Looking at Fabian Marti measuring a table designed by Ettore Sottsass, I asked, “What are you doing?!” “I am going to do it exactly the same,” he answered.
Salvatore Lacagnina: Who are your muses?
Fabian Marti: My muse is the will to be an artist.
SL: What is your weakness?
FM: I am very much in need of being adored.
SL: What is a challenge for you?
FM: The challenge is to never accept what is, but at the same time to use what is to one’s advantage.
SL: How do you avoid trends?
FM: I make them.
SL: Who influenced you most as an artist and why?
FM: Francis Picabia for his now. Helmut Federle for his purity. Jack Goldstein for being honest. Helio Oiticica for his yet to be discovered. John Armleder for his kindness. Steven Parrino for combining superman with Malevich’s square. Beatrice Wood for not giving a fuck.
SL: For your new body of work you collected African 3-D masks bought on the Internet and integrated them into the work. How come?
FM: I’ve always liked the idea of appropriation — thanks, Elaine Sturtevant! African masks immediately connect to the avant-garde of the early 20th century, so they reach an art historical level; also their mystical and ritual aspect together with the fact that masks evoke portraiture fascinate me.
SL: How did you start combining digital imagery and photograms?
FM: I started using my scanner as a camera. Later I would use the negative film to draw on by scratching lines into it or by doing micro collages on it, in order to later blow it up. Working with Photoshop I realized that most of the effects stem from analogue effects. So I wondered what would happen if I merged effects done in Photoshop with effects done in the darkroom.
SL: You founded the artist-run space Amberg & Marti in Zurich in 2006. What was the idea behind it?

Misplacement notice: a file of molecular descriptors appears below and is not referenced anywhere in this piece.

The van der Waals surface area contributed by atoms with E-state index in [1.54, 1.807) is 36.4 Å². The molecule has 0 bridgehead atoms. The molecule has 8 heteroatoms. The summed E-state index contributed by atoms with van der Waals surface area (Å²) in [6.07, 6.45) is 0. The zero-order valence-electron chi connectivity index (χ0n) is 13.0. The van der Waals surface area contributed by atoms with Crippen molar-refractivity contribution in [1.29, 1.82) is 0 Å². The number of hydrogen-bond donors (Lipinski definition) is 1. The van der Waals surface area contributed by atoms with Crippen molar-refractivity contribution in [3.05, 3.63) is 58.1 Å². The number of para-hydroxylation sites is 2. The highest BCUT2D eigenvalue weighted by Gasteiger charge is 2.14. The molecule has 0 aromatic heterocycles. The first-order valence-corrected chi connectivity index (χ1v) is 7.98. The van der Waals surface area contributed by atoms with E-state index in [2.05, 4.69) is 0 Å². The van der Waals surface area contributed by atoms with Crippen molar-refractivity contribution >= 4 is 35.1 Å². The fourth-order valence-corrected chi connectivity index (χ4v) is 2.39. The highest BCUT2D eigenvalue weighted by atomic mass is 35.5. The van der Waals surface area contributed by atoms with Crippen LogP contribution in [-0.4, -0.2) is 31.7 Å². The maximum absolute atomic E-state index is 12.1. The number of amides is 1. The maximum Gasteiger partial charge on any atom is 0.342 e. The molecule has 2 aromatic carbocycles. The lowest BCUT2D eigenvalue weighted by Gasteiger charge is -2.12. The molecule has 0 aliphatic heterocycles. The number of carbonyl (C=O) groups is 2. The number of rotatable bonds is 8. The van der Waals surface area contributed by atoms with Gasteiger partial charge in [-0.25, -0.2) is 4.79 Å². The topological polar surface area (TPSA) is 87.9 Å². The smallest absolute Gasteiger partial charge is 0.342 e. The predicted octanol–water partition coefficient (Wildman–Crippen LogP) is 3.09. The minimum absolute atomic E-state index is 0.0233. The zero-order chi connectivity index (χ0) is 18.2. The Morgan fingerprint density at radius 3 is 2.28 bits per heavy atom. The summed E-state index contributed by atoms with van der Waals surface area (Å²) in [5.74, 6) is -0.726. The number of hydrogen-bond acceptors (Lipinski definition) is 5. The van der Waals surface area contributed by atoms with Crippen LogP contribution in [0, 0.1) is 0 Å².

FM: Annette Amberg and I lived in the “hip” neighborhood of Zurich. At some point we thought: “Why not to use it as an exhibition space!?” The idea to make shows in our own place seemed very interesting. But it was also a way to introduce talents to the public: Pamela Rosenkranz and David Hominal had their first Zurich exhibition at Amberg & Marti Zeigen.
SL: You recently started working with film. How did this come about?
FM: I was a student at The Mountain School of Arts (MS^) in Los Angeles where I met the Italian artist Federico Spadoni. We would hang out a lot together. One day we decided to drive out to the desert. It was a very intense experience; coming from Europe one never experiences such vast, untouched terrain. We came up with the idea to do a ‘reversed’ Land Art piece: not to add something to the landscape but to take something off. We saw this huge boulder that was sitting on a cliff, much like in the famous Warner Bros. cartoons. We wanted to tip it over. So, a couple of weeks later we drove back to the desert with two sets of HD cameras. One would film the stone from beneath, the other from the top. Unfortunately we couldn’t get it to fall off the cliff.
SL: What would readers think if they knew that I never asked any of these questions?